How many times will you continue to apply to Speech-Language Pathology graduate schools before you stop and consider an alternate route or career path?
I’ve posed this question to myself since many friends and blog readers have commented and emailed me regarding grad school rejection. So when would you stop saying “I’m determined to get into SLP graduate school” and start saying “I’m desperate to get into SLP graduate school.” Where is the line between determination and desperation? After the first year of rejection letters? The second year? The third year? At some point, determination turns into desperation, and the anxiety eats away at the passion and excitement.
I’m not sure if I’m in the right person to post on this topic, but I also feel led to write it. If I had not been admitted into an SLP grad school by now, I wanted to pursue a respiratory therapist degree, or get my teaching certificate with an ESOL certification. I had back-up plans (or a Plan B as I called it in my previous post), but I was desperate to start a program as soon as I graduated. The odds aren’t in our favor that first time applying. The pain of rejection letters and wait-lists were like a knife to the heart. (Insert melodramatic, soap-opera tears). SLP is a passion and for a panel of university faculty to tell you “NO” or “You are our second choice, if everyone else says no” — that hurts, no matter how many reasons you find to say it doesn’t.
When to Say When
When a server says, “Just say When” once you’ve had enough of whatever they are dishing out, it’s at your discretion. No matter who you ask for advice (adviser, SLP, your cat), only you can say enough is enough. Your GPA is as good as it’s going to get. Retaking the GRE for the fourth time will only get you so far. Sometimes, it’s time to say When! But I can’t tell you when that is, you need to give yourself some boundaries and limits. How many times will you apply? How much money are you willing to invest in applications, testing, test-prep, and pre-requisite background classes? Pick a number or pick a year. Decide on a list of 3 or 4 schools that you will wait on. Then, stick to your deadlines and list. If you don’t draw the line, your cup might runneth over with desperation after all is said and done. Don’t loose your passion over years of rejection or waiting lists!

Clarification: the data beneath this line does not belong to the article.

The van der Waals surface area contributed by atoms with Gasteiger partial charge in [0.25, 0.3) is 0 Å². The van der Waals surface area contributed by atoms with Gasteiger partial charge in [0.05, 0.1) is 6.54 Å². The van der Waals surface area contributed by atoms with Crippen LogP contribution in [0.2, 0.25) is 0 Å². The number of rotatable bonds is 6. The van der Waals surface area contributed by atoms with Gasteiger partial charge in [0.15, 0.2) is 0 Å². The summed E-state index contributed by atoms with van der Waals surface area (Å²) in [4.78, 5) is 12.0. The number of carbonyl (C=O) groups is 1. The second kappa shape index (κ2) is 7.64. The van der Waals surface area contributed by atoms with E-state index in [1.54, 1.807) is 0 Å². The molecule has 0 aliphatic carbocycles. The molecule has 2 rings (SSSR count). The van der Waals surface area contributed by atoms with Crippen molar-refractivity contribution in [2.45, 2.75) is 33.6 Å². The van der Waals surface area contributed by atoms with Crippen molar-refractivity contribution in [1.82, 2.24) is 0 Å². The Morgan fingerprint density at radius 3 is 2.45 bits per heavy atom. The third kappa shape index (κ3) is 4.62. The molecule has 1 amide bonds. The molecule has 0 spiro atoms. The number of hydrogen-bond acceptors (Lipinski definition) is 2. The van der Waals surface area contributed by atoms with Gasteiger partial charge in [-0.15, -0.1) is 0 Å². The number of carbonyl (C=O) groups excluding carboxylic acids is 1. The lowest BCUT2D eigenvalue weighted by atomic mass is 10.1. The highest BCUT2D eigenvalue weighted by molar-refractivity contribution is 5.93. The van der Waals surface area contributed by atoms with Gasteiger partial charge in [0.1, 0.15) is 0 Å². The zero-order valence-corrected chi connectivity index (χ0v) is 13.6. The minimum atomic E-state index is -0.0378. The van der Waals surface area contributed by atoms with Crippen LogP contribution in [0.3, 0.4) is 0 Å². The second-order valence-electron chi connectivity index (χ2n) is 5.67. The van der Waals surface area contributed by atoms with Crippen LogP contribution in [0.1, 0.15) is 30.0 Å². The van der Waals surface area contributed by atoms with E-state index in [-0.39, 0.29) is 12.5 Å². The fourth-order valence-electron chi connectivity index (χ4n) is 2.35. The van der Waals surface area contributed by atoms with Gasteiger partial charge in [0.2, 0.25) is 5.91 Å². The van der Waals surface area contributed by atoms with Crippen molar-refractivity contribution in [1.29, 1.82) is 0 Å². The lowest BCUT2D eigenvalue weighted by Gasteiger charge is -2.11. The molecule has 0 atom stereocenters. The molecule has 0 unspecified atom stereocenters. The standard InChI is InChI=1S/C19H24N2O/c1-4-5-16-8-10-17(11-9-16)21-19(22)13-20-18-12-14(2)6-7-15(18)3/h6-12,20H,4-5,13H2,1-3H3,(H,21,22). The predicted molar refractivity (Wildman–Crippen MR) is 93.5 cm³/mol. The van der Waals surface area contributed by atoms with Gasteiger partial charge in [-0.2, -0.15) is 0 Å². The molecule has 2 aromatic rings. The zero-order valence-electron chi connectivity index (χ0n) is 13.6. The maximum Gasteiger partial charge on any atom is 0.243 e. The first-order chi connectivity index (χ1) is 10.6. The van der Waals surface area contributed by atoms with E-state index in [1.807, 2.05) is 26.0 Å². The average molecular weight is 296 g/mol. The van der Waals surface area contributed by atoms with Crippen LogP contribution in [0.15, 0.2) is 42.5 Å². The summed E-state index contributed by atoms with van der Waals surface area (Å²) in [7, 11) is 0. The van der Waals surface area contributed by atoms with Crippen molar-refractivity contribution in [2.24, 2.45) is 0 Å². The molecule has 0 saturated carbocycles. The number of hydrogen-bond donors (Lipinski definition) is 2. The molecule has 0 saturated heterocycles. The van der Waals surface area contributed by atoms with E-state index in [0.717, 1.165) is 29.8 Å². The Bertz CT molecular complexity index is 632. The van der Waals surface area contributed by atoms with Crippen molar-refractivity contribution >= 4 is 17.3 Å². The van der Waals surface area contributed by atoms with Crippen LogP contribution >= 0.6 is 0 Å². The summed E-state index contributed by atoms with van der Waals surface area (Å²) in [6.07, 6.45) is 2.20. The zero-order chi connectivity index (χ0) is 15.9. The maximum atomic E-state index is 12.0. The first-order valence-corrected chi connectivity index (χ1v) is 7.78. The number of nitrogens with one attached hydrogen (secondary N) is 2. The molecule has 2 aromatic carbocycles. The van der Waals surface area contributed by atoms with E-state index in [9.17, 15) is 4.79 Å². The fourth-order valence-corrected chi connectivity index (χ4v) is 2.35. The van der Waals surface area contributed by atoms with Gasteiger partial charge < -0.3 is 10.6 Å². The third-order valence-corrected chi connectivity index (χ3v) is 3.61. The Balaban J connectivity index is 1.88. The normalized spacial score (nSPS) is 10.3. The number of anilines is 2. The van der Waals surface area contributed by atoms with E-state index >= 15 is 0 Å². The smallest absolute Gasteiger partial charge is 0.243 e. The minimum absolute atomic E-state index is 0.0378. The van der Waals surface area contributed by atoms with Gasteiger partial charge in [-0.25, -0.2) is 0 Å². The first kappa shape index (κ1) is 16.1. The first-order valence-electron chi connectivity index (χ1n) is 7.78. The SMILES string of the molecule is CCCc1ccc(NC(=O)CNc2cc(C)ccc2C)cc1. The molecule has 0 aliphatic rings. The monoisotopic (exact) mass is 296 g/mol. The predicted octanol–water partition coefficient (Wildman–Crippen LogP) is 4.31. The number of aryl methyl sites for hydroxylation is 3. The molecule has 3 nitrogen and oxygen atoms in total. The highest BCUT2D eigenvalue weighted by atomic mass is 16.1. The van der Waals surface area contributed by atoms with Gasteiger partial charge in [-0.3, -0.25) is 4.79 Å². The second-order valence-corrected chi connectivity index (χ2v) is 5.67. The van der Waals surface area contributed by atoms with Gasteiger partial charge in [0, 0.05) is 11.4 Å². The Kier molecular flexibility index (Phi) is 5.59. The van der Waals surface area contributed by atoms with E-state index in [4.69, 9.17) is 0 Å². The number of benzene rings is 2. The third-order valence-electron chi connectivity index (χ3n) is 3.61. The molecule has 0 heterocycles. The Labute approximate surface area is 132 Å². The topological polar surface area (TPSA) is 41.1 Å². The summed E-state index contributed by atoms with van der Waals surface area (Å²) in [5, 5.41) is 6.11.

When Change is Not Giving Up
Once you reach your limit, you have to pick something else. Changing your mindset to take a year for an SLP assistant position, moving to a state where you can work without a Master’s degree in Speech, or pursuing an entirely different career (Astronaut, Karate teacher, Hobo) doesn’t mean you are giving up on becoming a Speech-Language Pathologist. For some reason outside of your control, SLP graduate school isn’t in your immediate future. At some point, a “new path” must be considered. Stop wearing yourself out over failure to be admitted and start considering what else lies ahead!
“If you want to succeed you should strike out new paths rather than travel worn paths of accepted business.”- John D. Rockefeller
When Passion Gives Way to New Direction
Don’t let rejection stifle your passion. I’ve encountered times where my failure to succeed at a certain intervention technique confounded my confidence. Before you know it, the passion that once inspired you now weakens and distresses you. What a startling realization once you reflect! The passion is not gone; rather, it requires a new direction in order to be brought to the surface again. I implore you to consider what your passions are to fill the void rejection letters, wait-lists, and anxiety of applications have offered over the past year(s).
There comes a time when our personal calling is so deeply buried in our soul as to be invisible. But know that it’s still there. – Paulo Coelho
I intended this post to be inspirational rather than disheartening. I hope you finish this feeling inspired, renewed, and determined. Speech Language Pathology graduate school is not the only outlet for those passionate about the profession. Sometimes, a new perspective, renewed vision, and new experiences provide the best insight for alternatives. Are you at the point of desperation or are you still as determined as ever? Wherever you are on your journey, take these words with you:
My mission in life is not merely to survive, but to thrive; and to do so with some passion, some compassion, some humor, and some style.” ― Maya Angelou